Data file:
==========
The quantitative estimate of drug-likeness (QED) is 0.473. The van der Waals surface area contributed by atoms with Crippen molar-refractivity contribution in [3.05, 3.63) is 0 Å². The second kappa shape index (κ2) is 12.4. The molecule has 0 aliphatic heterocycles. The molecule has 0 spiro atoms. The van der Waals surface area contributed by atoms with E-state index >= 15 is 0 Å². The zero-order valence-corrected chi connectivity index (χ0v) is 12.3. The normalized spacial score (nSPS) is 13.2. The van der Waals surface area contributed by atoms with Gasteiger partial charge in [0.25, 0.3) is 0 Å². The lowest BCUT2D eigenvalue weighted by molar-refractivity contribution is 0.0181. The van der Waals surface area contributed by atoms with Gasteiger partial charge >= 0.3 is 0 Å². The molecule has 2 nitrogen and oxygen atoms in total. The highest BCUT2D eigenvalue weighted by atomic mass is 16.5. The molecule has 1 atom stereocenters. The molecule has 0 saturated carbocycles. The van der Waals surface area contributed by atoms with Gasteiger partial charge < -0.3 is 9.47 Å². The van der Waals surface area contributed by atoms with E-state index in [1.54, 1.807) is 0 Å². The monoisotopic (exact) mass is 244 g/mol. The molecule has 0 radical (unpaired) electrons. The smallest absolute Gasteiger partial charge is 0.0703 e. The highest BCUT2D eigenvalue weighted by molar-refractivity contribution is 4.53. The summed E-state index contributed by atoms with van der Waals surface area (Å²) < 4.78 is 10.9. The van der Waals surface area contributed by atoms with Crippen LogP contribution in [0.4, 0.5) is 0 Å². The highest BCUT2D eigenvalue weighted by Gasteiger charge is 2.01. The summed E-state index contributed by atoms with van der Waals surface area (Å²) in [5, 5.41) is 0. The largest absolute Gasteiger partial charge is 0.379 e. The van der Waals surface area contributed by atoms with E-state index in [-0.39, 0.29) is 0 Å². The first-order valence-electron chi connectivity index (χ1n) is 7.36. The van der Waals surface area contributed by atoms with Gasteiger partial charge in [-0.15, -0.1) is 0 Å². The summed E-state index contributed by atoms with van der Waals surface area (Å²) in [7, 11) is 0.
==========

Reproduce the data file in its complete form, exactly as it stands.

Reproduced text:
The quantitative estimate of drug-likeness (QED) is 0.473. The van der Waals surface area contributed by atoms with Crippen molar-refractivity contribution in [3.05, 3.63) is 0 Å². The second kappa shape index (κ2) is 12.4. The molecule has 0 aliphatic heterocycles. The molecule has 0 spiro atoms. The van der Waals surface area contributed by atoms with E-state index >= 15 is 0 Å². The zero-order valence-corrected chi connectivity index (χ0v) is 12.3. The normalized spacial score (nSPS) is 13.2. The van der Waals surface area contributed by atoms with Gasteiger partial charge in [0.25, 0.3) is 0 Å². The lowest BCUT2D eigenvalue weighted by molar-refractivity contribution is 0.0181. The van der Waals surface area contributed by atoms with Gasteiger partial charge >= 0.3 is 0 Å². The molecule has 2 nitrogen and oxygen atoms in total. The highest BCUT2D eigenvalue weighted by atomic mass is 16.5. The molecule has 1 atom stereocenters. The molecule has 0 saturated carbocycles. The van der Waals surface area contributed by atoms with Gasteiger partial charge < -0.3 is 9.47 Å². The van der Waals surface area contributed by atoms with E-state index in [1.54, 1.807) is 0 Å². The monoisotopic (exact) mass is 244 g/mol. The molecule has 0 radical (unpaired) electrons. The smallest absolute Gasteiger partial charge is 0.0703 e. The highest BCUT2D eigenvalue weighted by molar-refractivity contribution is 4.53. The summed E-state index contributed by atoms with van der Waals surface area (Å²) < 4.78 is 10.9. The van der Waals surface area contributed by atoms with Crippen LogP contribution in [0.4, 0.5) is 0 Å². The highest BCUT2D eigenvalue weighted by Gasteiger charge is 2.01. The summed E-state index contributed by atoms with van der Waals surface area (Å²) in [5, 5.41) is 0. The largest absolute Gasteiger partial charge is 0.379 e. The van der Waals surface area contributed by atoms with E-state index in [-0.39, 0.29) is 0 Å². The first-order valence-electron chi connectivity index (χ1n) is 7.36. The van der Waals surface area contributed by atoms with Gasteiger partial charge in [-0.15, -0.1) is 0 Å². The summed E-state index contributed by atoms with van der Waals surface area (Å²) in [7, 11) is 0.